By Jenne Acevedo


Personal interaction is absent in much of our communication today. This can lead to confusion and even frustration. So how do you maintain professionalism and kindness via e-mail?

  • Begin with a personal greeting. While I’m often focused on getting right to the point, it’s important to remember that I’m communicating with a person, not a computer. Add a special touch to avoid sounding bossy or clipped, even if it’s just a thank you for responding.
  • Say what you need to but not what you don’t. We often add too much information or not enough. Be sure to include the important points. What do you really want to say? Limit long explanations. Less is more.
  • Don’t rush. We are all busy. Our inboxes are full, but writing an e-mail too quickly can cause your message to be snippy, unclear, and even confusing for the receiver. Take a moment to think about what you need to express to that person. Don’t get ahead of yourself and prepare for the next person on your list. Give the current e-mail recipient your full attention, and then move on.
  • Don’t write an e-mail when you are frustrated or tired (or hungry). Or at least don’t send it then. Shooting off an e-mail in response to someone when your emotions are high can create awkwardness, and possibly conflict, in your relationship. Be honest, but professional. Be clear, but kind. Be direct, but gracious. Give yourself time to cool off and prayerfully consider any difficult communication before it gets out of hand. Delaying your response is much better than having to apologize for it later.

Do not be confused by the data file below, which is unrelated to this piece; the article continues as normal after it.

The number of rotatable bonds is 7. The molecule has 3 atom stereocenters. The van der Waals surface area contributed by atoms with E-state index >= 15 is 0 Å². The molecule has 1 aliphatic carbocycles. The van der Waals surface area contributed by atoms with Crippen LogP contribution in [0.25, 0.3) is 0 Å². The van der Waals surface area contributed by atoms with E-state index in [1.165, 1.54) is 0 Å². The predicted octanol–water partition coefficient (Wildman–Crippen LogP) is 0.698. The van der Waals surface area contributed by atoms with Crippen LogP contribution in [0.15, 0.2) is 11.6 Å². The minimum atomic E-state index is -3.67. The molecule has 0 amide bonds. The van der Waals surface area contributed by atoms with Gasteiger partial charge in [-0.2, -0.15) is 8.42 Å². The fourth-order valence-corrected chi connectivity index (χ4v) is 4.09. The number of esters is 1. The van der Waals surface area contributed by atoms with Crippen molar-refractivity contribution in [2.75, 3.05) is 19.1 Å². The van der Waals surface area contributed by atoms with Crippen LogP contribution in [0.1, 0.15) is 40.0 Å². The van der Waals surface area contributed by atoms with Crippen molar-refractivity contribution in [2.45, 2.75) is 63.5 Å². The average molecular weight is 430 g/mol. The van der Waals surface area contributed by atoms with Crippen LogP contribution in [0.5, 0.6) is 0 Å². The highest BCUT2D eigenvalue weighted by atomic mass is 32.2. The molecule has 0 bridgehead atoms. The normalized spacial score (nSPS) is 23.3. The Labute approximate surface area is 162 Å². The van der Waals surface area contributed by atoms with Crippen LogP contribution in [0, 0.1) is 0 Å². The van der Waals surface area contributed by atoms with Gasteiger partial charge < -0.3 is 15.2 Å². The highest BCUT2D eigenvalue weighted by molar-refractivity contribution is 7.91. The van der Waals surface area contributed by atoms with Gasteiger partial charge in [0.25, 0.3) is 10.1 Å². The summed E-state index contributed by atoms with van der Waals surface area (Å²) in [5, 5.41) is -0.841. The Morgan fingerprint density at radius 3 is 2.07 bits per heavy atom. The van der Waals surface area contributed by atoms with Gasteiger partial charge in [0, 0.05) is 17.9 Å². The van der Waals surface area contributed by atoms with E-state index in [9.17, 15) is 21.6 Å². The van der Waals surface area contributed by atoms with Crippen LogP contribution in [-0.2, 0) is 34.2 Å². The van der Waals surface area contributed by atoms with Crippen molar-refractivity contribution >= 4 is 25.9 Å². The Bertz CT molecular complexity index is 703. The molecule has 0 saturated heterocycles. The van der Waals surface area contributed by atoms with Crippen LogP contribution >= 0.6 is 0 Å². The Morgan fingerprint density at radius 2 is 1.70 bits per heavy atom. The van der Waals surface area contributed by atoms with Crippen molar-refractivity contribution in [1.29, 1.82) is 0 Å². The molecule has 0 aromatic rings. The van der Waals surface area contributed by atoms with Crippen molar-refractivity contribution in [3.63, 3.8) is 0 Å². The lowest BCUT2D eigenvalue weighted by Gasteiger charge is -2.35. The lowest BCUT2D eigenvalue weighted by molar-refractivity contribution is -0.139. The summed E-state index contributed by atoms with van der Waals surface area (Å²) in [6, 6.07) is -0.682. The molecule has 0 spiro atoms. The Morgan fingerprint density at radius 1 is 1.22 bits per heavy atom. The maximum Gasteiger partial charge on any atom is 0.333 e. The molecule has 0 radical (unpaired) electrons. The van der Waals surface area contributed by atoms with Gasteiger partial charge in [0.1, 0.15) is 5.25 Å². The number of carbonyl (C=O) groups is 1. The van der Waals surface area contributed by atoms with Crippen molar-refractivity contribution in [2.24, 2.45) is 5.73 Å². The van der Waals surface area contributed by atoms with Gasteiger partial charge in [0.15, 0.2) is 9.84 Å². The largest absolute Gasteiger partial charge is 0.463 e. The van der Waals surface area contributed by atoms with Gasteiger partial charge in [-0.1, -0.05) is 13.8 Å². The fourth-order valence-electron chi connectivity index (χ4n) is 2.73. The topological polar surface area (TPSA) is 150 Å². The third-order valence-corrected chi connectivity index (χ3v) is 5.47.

• Reread every e-mail before it goes out. The words you wrote might not have come out exactly as you meant them. Avoid miscommunication before it begins. Once you finish your e-mail, read it again to be sure your words reflect your intended message. If not, then change them. And remember the audience as you review your words. How will he or she interpret them?
  • End with a kind word. This does not mean fluff up your e-mail. Be sincere. Don’t say, “I’m looking forward to hearing from you,” if you are not. A simple thanks goes a long way.

Good communication is important. After all, it’s what we do for a living. Without being too cliché, make sure you write what you mean and mean what you write.

JKA, by barn close

Jenne Acevedo is a freelance editor, writer, and speaker who encourages and assists writers in their journey to publication. She is the Administrator of The Christian PEN: Proofreaders and Editors Network, the Director of PENCON, and a member of American Christian Writers Association. Jenne also leads the Chandler Writers’ Group, which she started in 2011. 

Jenne lives in Chandler, Arizona, with her husband of eighteen years and their three children. She is an avid reader who loves studying God’s Word, traveling and playing games with her family, and entertaining in her home. Visit her at